According to Jensen and Meckling, a client (young employee, business owner, retiree) is viewed as the principal. The principal has an interest in retirement. It may be accumulation of capital, developing an income strategy, meeting bequest motives, developing an appropriate risk tolerance, or a combination of motives. In financial planning we refer to this interest as helping the client understand and meet his specific goals. The counterpart to a principal is an agent. The agent may be an insurance agent, investment adviser, broker, banker or other financial service professional. The agent also has a set of goals and motivations, such as profit, sustainability, growth and financial success.
The Conflict Over ‘Conflict of Interest’
The principal/agent model has natural conflicts. An agent has a set of best interests (success and profit) which may not lead to the principal best realizing his goals and dreams. The model is often complicated by including firm interests, such as the interest of the shareholders or the interest of the policy owners of an insurance company. Multiple interests can be in conflict. The conflict between agents, principals and firms can resolve itself in any number of ways. One party could win at the expense of the others, a natural market may develop that balances interests, or a regulatory policy can be imposed on a principal, agent, and firm to ensure consumer interests are met. When we view the DOL fiduciary rule, we need to consider this framework.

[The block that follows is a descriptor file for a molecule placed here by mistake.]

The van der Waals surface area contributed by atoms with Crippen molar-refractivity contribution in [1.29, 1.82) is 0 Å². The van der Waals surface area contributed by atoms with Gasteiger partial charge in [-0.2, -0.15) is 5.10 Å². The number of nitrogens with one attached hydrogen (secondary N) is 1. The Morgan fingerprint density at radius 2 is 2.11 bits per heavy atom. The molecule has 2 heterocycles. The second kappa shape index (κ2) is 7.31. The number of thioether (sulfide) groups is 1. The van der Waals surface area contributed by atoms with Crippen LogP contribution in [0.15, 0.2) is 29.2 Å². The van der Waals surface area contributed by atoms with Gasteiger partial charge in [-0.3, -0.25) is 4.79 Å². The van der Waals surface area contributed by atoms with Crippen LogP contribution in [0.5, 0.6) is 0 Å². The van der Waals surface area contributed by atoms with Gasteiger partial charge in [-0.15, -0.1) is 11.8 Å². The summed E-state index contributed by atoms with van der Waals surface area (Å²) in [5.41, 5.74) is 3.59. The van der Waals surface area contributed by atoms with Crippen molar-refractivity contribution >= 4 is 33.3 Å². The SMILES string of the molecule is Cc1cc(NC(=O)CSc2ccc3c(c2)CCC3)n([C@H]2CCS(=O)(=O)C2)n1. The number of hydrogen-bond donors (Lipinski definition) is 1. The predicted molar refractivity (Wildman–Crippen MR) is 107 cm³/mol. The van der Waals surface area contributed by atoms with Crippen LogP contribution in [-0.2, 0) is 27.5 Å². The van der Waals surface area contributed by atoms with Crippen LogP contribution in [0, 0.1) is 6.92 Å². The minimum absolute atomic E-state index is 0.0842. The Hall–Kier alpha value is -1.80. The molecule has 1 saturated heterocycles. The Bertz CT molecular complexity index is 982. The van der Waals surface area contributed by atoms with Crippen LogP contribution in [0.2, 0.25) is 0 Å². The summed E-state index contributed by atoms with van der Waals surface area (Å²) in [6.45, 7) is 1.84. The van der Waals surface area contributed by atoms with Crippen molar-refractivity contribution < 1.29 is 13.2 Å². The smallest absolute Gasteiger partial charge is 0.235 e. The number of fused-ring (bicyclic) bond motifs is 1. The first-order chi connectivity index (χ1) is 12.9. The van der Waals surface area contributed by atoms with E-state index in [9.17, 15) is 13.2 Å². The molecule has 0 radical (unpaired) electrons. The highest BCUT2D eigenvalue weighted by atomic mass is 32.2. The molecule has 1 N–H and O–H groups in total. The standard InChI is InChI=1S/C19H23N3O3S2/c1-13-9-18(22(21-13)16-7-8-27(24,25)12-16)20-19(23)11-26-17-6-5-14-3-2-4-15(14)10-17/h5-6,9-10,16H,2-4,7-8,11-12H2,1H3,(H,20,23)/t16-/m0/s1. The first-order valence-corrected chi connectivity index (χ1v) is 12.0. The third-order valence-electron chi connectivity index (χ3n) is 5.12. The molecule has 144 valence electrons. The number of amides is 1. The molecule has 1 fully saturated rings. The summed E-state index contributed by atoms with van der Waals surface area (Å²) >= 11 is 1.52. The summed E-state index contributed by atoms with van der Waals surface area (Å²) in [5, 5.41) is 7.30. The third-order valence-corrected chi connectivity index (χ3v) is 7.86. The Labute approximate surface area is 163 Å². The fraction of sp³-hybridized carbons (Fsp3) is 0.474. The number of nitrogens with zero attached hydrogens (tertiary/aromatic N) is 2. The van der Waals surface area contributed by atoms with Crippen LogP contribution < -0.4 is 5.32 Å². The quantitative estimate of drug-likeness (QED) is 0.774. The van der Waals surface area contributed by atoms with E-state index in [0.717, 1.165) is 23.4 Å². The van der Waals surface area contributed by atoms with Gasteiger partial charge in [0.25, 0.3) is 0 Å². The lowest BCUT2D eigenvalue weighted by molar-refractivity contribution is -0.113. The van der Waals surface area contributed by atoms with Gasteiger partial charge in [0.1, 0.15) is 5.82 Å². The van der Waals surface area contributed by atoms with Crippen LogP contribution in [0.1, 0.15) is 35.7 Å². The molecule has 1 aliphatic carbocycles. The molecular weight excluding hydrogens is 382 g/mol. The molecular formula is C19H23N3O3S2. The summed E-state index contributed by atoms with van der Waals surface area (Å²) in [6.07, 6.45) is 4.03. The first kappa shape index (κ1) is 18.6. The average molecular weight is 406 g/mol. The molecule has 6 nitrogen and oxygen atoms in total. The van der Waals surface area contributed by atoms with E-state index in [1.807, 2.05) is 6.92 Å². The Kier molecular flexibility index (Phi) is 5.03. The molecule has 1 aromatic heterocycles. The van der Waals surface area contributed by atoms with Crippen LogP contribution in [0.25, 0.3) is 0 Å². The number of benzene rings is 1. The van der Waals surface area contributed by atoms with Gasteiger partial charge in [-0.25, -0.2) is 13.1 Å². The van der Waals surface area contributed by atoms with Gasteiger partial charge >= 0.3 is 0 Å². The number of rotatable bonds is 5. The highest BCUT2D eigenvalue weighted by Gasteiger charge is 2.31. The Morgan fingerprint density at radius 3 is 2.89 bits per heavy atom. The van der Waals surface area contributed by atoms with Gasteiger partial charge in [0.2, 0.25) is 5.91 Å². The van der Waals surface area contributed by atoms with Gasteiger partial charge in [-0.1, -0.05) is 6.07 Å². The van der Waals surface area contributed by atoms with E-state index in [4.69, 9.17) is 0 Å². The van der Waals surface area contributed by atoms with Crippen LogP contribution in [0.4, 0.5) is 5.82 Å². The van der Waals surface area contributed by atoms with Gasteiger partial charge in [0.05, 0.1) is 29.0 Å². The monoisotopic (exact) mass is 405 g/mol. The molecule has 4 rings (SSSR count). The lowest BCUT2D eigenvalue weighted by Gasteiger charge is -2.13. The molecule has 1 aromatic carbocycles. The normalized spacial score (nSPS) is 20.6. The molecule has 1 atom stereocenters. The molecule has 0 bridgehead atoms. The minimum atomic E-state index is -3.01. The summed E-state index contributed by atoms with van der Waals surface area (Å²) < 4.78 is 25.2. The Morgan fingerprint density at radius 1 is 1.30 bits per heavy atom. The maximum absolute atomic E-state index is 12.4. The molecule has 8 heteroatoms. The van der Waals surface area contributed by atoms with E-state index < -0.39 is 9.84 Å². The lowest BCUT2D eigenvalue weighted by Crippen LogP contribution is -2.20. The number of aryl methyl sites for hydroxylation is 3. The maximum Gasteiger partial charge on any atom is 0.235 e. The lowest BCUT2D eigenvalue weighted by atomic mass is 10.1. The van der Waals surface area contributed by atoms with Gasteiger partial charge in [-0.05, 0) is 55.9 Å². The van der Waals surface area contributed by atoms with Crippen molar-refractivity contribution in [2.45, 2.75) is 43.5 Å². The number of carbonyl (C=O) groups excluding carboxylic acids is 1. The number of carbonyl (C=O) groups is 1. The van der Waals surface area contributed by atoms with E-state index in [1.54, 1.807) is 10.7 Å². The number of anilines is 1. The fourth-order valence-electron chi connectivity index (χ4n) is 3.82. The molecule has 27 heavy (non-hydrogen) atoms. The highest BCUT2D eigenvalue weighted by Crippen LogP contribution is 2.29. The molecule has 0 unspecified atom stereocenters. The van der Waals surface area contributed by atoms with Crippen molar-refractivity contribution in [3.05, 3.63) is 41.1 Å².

The Department of Labor stated that retirees and accumulators (principals) were vulnerable, and this vulnerability was leading to excess costs and fees. The excess costs and fees, coupled with increases in consumer longevity, contributed to underfunded or unsafe retirement strategies. Enforcing a fiduciary standard requires all parties (principals, agents and firms) to align their interests to that of the principal. Requiring a fiduciary standard puts profit and growth secondary to meeting the financial planning goals of a client, which is the first priority. The fiduciary standard is in place to ensure that consumers, who may not have as much knowledge as the professionals they work with, will not be taken advantage of because of the information asymmetry inherent in the relationship. In other words, the Department of Labor is requiring financial planners to work in the best interest of their clients, rather than in the best interest of themselves.